NS and NCS conceived the study. TC, NS, and CP-N recruited the participants. TC and LA performed the psychological assessments. CP-N collected the dietary data. PM, JS, and RM acquired the MRIs. PSM computed the cognitive scores. BR, RM, and AC preprocessed the MRI data. BR and AC analyzed the data. BR wrote the first draft of the manuscript. All authors contributed to the following and final versions of the manuscript.

Funding

This work was developed under the scope of the projects SwitchBox (European Commission, FP7; contract HEALTH-F2-2010-259772) and TEMPO – Better mental health during aging based on temporal prediction of individual brain aging trajectories (FCT – Fundação Calouste Gulbenkian; Contract grant number P-139977). BR was funded by the Physical Activity and Nutrition INfluences In ageing (PANINI) Innovative Training Network (European Commission, Horizon 2020, Grant number: 675003). TC, LA, RM, PSM, and CP-N were supported by FCT Ph.D. scholarships; SFRH/BD/90078/2012 to TC; SFRH/BD/101398/2014 to LA; PDE/BDE/113604/2015 from the Ph.D.-iHES Program to RM; PDE/BDE/113601/2015 to PSM; PD/BD/106050/2015 from the Inter-University Doctoral Program in Aging and Chronic Disease (PhDOC) to CP-N; AC by a scholarship from the project NORTE-08-5639-FSE-000041. JS was supported by a fellowship of the project SwitchBox. NCS was a recipient of a Research Assistantship through the FCT Investigator Program 200∞Ciência. Financial support was provided by FEDER funds through the Operational Programme Competitiveness Factors – COMPETE and National Funds through FCT under the project POCI-01-0145-FEDER-007038, UIDB/50026/2020 and UIDP/50026/2020, by the project NORTE-01-0145-FEDER-000013 and NORTE-01-0145-FEDER-000023 [supported by the North Portugal Regional Operational Programme (NORTE 2020), under the Portugal 2020 (P2020) Partnership Agreement, through the European Regional Development Fund (FEDER)], by POCI-01-0145-FEDER-016428 [supported by the Operational Programme Competitiveness and Internationalization (COMPETE 2020) and the Regional Operational Program of Lisbon and National Funding through Portuguese Foundation for Science and Technology (FCT, Portugal)], by the Portuguese North Regional Operational Programme [ON.2 – O Novo Norte, under the National Strategic Reference Framework (QREN), through FEDER].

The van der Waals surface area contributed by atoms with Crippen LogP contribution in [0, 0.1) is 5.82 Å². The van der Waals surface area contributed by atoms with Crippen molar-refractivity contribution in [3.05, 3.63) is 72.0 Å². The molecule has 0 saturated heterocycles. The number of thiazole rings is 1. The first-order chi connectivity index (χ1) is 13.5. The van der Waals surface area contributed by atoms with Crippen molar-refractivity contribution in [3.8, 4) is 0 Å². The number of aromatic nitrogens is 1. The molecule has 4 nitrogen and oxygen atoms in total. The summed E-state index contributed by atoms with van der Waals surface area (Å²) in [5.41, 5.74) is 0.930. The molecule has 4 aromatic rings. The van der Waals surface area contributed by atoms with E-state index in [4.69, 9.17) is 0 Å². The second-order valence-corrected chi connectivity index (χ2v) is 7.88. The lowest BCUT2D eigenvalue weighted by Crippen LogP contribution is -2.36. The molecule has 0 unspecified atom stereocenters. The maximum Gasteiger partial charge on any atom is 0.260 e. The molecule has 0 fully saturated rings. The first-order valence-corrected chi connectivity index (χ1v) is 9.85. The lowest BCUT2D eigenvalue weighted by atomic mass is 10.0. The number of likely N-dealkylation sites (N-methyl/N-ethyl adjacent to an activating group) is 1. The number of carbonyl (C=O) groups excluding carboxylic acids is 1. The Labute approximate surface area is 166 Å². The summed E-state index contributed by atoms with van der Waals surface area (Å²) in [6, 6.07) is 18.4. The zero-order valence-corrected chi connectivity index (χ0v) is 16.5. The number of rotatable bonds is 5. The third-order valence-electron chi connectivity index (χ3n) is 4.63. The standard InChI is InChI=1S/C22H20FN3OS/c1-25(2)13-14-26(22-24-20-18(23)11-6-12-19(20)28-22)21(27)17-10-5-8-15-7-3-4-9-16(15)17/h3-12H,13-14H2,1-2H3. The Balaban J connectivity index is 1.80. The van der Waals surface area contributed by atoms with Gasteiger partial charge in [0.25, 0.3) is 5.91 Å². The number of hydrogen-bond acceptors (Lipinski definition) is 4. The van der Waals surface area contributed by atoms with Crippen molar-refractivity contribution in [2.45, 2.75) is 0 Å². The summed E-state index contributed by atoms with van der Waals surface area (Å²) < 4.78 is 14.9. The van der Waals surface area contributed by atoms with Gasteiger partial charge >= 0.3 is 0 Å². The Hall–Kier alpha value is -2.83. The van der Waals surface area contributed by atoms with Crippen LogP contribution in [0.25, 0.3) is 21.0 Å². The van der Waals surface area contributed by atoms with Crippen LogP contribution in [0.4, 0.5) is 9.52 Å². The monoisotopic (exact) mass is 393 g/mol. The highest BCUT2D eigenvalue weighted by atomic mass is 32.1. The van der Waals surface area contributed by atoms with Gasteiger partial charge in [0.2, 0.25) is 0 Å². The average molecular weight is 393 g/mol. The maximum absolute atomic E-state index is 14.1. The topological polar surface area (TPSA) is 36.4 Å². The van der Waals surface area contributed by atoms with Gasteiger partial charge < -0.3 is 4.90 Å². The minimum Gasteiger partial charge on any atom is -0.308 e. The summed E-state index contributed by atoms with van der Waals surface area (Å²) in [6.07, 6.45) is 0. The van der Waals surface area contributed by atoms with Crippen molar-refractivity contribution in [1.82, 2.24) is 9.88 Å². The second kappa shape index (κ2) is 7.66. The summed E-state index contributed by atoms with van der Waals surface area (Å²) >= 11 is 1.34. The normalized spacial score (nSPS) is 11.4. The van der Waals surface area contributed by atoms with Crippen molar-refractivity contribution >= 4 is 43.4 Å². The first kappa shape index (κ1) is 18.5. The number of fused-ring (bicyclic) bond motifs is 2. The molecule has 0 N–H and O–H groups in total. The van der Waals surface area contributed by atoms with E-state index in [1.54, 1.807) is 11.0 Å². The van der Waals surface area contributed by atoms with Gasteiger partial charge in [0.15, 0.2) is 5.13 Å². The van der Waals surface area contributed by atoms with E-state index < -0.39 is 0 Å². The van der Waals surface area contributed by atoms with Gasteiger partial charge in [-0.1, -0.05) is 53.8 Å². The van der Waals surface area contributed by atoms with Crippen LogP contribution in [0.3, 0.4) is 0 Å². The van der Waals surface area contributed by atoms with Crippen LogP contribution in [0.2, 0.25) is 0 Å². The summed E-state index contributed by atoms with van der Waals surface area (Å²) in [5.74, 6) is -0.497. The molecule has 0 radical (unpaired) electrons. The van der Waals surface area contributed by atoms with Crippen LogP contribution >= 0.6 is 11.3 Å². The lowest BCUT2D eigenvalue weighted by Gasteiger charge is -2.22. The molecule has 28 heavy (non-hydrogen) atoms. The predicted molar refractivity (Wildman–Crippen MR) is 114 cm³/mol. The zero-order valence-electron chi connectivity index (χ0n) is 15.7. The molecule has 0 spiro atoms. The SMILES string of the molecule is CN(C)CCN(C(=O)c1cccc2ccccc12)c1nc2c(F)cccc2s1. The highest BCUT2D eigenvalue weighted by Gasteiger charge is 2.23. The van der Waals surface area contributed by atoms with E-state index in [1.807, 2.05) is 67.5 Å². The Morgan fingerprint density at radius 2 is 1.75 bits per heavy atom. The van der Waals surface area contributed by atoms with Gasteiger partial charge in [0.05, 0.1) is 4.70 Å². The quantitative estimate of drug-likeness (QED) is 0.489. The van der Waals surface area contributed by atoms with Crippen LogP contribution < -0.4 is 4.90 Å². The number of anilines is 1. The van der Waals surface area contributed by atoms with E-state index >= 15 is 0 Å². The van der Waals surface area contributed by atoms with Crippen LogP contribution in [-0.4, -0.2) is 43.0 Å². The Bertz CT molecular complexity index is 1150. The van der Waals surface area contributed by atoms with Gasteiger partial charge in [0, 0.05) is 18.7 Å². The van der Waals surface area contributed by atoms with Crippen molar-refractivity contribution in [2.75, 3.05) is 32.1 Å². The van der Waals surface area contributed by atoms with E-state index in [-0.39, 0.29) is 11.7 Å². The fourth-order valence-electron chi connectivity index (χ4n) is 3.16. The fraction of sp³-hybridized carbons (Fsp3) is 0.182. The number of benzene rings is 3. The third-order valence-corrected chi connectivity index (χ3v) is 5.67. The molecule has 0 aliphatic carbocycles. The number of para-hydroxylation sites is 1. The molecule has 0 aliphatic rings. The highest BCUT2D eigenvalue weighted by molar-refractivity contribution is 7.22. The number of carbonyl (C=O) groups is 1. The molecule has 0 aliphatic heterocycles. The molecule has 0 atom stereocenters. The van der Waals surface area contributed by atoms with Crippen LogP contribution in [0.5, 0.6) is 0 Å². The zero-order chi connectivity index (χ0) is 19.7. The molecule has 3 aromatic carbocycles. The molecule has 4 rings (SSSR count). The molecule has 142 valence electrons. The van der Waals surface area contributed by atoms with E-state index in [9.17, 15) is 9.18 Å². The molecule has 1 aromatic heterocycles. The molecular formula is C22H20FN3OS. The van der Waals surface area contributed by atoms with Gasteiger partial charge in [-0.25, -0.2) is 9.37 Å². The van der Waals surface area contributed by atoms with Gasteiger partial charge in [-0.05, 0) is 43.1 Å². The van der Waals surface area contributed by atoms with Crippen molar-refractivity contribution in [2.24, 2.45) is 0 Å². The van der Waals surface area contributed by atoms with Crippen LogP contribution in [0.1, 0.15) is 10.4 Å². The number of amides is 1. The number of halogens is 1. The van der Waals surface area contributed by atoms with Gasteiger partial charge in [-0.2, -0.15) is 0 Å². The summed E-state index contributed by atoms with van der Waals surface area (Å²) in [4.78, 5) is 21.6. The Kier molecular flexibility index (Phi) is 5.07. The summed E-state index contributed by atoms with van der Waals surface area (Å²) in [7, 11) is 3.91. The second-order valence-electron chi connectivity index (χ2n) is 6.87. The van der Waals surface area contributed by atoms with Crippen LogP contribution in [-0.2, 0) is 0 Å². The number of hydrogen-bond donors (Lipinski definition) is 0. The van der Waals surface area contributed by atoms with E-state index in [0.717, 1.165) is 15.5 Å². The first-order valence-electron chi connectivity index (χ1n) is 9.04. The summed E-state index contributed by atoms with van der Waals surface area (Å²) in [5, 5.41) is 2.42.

Conflict of Interest

The authors declare that the research was conducted in the absence of any commercial or financial relationships that could be construed as a potential conflict of interest.

Supplementary Material

The Supplementary Material for this article can be found online at: https://www.frontiersin.org/articles/10.3389/fnins.2020.00786/full#supplementary-material

Footnotes

  1. ^ www.switchbox-online.eu/
  2. ^ http://surfer.nmr.mgh.harvard.edu
  3. ^ https://fsl.fmrib.ox.ac.uk/fsl/fslwiki/FDT
  4. ^ https://fsl.fmrib.ox.ac.uk/fsl/
  5. ^ https://sites.google.com/site/bctnet/comparison/nbs
  6. ^ http://www.nitrc.org/projects/bnv/

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Keywords: Mediterranean diet adherence, structural connectivity, white matter integrity, Mediterranean Diet Assessment Screener, healthy aging

Citation: Rodrigues B, Coelho A, Portugal-Nunes C, Magalhães R, Moreira PS, Castanho TC, Amorim L, Marques P, Soares JM, Sousa N and Santos NC (2020) Higher Adherence to the Mediterranean Diet Is Associated With Preserved White Matter Integrity and Altered Structural Connectivity. Front. Neurosci. 14:786. doi: 10.3389/fnins.2020.00786

Received: 03 February 2020; Accepted: 03 July 2020;
Published: 12 August 2020.

Edited by:

Jong-Min Kim, Seoul National University Bundang Hospital, South Korea

Reviewed by:

Nafisa M. Jadavji, Midwestern University, United States
Zoe Lucille Marie Hortense Mestre, University of California, San Diego, United States
Qiyong Gong, Sichuan University, China

Copyright © 2020 Rodrigues, Coelho, Portugal-Nunes, Magalhães, Moreira, Castanho, Amorim, Marques, Soares, Sousa and Santos. This is an open-access article distributed under the terms of the Creative Commons Attribution License (CC BY). The use, distribution or reproduction in other forums is permitted, provided the original author(s) and the copyright owner(s) are credited and that the original publication in this journal is cited, in accordance with accepted academic practice. No use, distribution or reproduction is permitted which does not comply with these terms.

*Correspondence: Belina Rodrigues, belinarodrigues@gmail.com; Nadine Correia Santos, nsantos@med.uminho.pt